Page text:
Colder temps are arriving tonight, so when I woke up I thought I better take off on one of my predawn rambles. I stepped out into the cold, my only agenda to get some exercise and enjoy the quiet before the relative hustle of COVID life in Burlington, Vermont begins.
I got much so more…
I started thinking about how many people in the world are facing some of the same challenges as me right now. I felt an instant expansive kinship with them all. I imagined a middle-aged mom in Tibet taking a walk, coming in from the cold, making a cup of tea, and wondering what her next chapter will bring.
Perhaps she too is struggling to find some grace and acceptance in that endlessly tricky space betwixt & between her intentions, words, & actions.
Next, I thought about my sister-in-law and all of the school administrators/teachers struggling to keep the world’s children engaged and healthy. Then I imagined our planet’s exhausted nurses and doctors working to heal the sick, and be present with folks in their last moments when visitors are no longer allowed. I went down the line thinking about the professions and circumstances of all of the people I know and their cohorts around the world.
As I walked back home thinking about the web of our shared humanity—I felt lighter, less burdened, and more a part of a team.
Funny, just last night my husband said, “You really like being part of a team, don’t you?”.
created nor destroyed…the total amount of mass and energy in the universe is constant. —Law of Conservation of Mass, discovered by Antoine Lavoisier in 1785
matter: the formless substratum of all things which exists only potentially and upon which form acts to produce realities —Merriam Webster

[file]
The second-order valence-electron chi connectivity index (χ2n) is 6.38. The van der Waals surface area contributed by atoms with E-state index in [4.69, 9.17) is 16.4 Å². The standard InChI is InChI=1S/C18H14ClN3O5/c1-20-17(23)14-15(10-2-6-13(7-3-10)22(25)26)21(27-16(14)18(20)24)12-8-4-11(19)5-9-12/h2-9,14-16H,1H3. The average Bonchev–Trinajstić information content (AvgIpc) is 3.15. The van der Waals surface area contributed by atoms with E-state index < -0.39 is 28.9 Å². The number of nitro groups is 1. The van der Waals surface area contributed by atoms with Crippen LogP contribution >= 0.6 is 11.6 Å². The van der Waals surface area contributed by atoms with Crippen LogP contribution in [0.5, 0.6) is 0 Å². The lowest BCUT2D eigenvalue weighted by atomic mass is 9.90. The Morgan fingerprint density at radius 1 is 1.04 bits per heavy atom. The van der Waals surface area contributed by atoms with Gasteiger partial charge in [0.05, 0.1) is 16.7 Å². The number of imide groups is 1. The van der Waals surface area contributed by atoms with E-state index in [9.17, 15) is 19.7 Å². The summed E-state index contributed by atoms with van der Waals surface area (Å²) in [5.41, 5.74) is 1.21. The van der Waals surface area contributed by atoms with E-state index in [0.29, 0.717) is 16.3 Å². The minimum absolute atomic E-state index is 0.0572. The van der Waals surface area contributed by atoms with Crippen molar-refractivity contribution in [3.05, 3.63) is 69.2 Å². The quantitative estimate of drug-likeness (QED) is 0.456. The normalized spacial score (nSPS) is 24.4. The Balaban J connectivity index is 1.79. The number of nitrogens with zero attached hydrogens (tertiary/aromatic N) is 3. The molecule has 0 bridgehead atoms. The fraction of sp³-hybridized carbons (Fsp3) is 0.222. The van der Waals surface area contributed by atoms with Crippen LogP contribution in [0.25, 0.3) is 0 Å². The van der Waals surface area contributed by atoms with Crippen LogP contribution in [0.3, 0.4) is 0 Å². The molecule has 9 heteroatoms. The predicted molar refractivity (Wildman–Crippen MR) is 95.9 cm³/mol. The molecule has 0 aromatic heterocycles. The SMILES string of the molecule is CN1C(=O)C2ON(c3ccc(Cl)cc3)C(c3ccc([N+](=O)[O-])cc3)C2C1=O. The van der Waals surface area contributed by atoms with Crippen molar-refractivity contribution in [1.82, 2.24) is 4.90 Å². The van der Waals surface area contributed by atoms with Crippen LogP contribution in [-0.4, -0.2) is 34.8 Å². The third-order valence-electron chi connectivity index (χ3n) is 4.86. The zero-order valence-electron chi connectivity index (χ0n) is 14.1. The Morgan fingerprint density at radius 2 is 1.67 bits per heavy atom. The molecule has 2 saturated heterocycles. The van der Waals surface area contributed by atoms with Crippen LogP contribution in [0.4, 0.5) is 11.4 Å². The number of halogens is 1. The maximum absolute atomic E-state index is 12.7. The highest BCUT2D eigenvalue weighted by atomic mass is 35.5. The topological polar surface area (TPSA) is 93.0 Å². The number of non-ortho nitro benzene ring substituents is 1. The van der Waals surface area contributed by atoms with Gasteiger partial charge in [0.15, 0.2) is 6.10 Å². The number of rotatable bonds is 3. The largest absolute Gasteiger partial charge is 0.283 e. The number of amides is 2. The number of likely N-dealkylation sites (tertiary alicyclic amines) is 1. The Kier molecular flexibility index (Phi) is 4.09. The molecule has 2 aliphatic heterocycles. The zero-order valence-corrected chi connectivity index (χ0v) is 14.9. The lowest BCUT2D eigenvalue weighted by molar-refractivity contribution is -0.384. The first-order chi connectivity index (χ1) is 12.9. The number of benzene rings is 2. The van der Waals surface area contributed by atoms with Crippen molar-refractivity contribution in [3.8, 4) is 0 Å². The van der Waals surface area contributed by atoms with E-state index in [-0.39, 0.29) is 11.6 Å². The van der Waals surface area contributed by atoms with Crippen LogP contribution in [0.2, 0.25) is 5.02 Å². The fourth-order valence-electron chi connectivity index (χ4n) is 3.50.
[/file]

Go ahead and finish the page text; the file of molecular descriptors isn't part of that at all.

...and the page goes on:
Lately, I’ve been thinking a lot about the concept of matter and how I spend my time, resources, and energy. I’m not a first responder, teacher, food producer, or any of the many admirable front line workers that kept us going during this remarkably challenging COVID19 year.
I’m an artist and making things and thinking about making things takes up a lot of my time…most actually. I think in potential constantly to produce other realities.
So, does making art in my basement studio matter in any way right now?
I just don’t know.
Here’s what I do know. I was unsettled the other day. I cleaned my studio. There was a lot of cardboard. I rescued it from the recycling. I created the work below. I felt much more settled.
Tension is who you think you should be. Relaxation is who you are.
This morning my coffee-fueled internet meanderings landed me a famous mugshots site. They’re quite remarkable, raw, and they all seem to just dare you to learn more about the arrests. I’m a true crime junkie.
David Bowie was arrested in Rochester, NY for marijuana possession on March 21st, 1976. He was held for three hours and released on bail. He pleaded guilty and the grand jury later decided to pass on his case. Even his mugshot is classy, of course.